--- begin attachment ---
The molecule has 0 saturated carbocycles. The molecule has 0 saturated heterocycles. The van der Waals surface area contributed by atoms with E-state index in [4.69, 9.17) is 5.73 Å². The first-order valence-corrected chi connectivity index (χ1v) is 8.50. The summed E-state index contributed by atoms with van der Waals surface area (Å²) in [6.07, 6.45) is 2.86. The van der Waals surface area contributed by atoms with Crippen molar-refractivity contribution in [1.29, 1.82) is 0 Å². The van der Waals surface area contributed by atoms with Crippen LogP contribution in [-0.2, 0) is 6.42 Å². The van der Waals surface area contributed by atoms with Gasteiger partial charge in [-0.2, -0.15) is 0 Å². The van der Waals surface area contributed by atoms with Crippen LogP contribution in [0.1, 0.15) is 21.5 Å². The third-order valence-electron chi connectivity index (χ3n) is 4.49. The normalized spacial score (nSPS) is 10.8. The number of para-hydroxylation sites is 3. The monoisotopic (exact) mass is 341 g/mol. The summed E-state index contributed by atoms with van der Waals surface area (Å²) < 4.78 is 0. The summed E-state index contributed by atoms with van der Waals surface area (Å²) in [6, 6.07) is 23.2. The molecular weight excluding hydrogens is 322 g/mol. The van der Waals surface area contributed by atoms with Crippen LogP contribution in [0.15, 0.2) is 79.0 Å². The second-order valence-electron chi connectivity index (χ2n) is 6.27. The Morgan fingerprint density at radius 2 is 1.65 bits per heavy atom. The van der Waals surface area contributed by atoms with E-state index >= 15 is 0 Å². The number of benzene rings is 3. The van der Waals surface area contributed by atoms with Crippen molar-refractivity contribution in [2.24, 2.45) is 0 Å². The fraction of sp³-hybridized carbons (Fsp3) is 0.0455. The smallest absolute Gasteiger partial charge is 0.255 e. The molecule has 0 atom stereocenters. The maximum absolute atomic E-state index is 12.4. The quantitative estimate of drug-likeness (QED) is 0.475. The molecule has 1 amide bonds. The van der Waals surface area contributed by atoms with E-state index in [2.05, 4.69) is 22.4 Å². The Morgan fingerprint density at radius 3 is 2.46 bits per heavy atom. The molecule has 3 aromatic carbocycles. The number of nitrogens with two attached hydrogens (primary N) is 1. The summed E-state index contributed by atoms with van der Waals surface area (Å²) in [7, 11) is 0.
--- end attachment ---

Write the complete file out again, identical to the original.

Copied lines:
The molecule has 0 saturated carbocycles. The molecule has 0 saturated heterocycles. The van der Waals surface area contributed by atoms with E-state index in [4.69, 9.17) is 5.73 Å². The first-order valence-corrected chi connectivity index (χ1v) is 8.50. The summed E-state index contributed by atoms with van der Waals surface area (Å²) in [6.07, 6.45) is 2.86. The van der Waals surface area contributed by atoms with Crippen molar-refractivity contribution in [1.29, 1.82) is 0 Å². The van der Waals surface area contributed by atoms with Crippen LogP contribution in [-0.2, 0) is 6.42 Å². The van der Waals surface area contributed by atoms with Gasteiger partial charge in [-0.2, -0.15) is 0 Å². The van der Waals surface area contributed by atoms with Crippen LogP contribution in [0.1, 0.15) is 21.5 Å². The third-order valence-electron chi connectivity index (χ3n) is 4.49. The normalized spacial score (nSPS) is 10.8. The number of para-hydroxylation sites is 3. The monoisotopic (exact) mass is 341 g/mol. The summed E-state index contributed by atoms with van der Waals surface area (Å²) < 4.78 is 0. The summed E-state index contributed by atoms with van der Waals surface area (Å²) in [6, 6.07) is 23.2. The molecular weight excluding hydrogens is 322 g/mol. The van der Waals surface area contributed by atoms with Crippen LogP contribution in [0.15, 0.2) is 79.0 Å². The second-order valence-electron chi connectivity index (χ2n) is 6.27. The Morgan fingerprint density at radius 2 is 1.65 bits per heavy atom. The van der Waals surface area contributed by atoms with E-state index >= 15 is 0 Å². The number of benzene rings is 3. The van der Waals surface area contributed by atoms with Crippen molar-refractivity contribution in [2.24, 2.45) is 0 Å². The fraction of sp³-hybridized carbons (Fsp3) is 0.0455. The smallest absolute Gasteiger partial charge is 0.255 e. The molecule has 0 atom stereocenters. The maximum absolute atomic E-state index is 12.4. The quantitative estimate of drug-likeness (QED) is 0.475. The molecule has 1 amide bonds. The van der Waals surface area contributed by atoms with E-state index in [2.05, 4.69) is 22.4 Å². The Morgan fingerprint density at radius 3 is 2.46 bits per heavy atom. The molecule has 3 aromatic carbocycles. The number of nitrogens with two attached hydrogens (primary N) is 1. The summed E-state index contributed by atoms with van der Waals surface area (Å²) in [7, 11) is 0.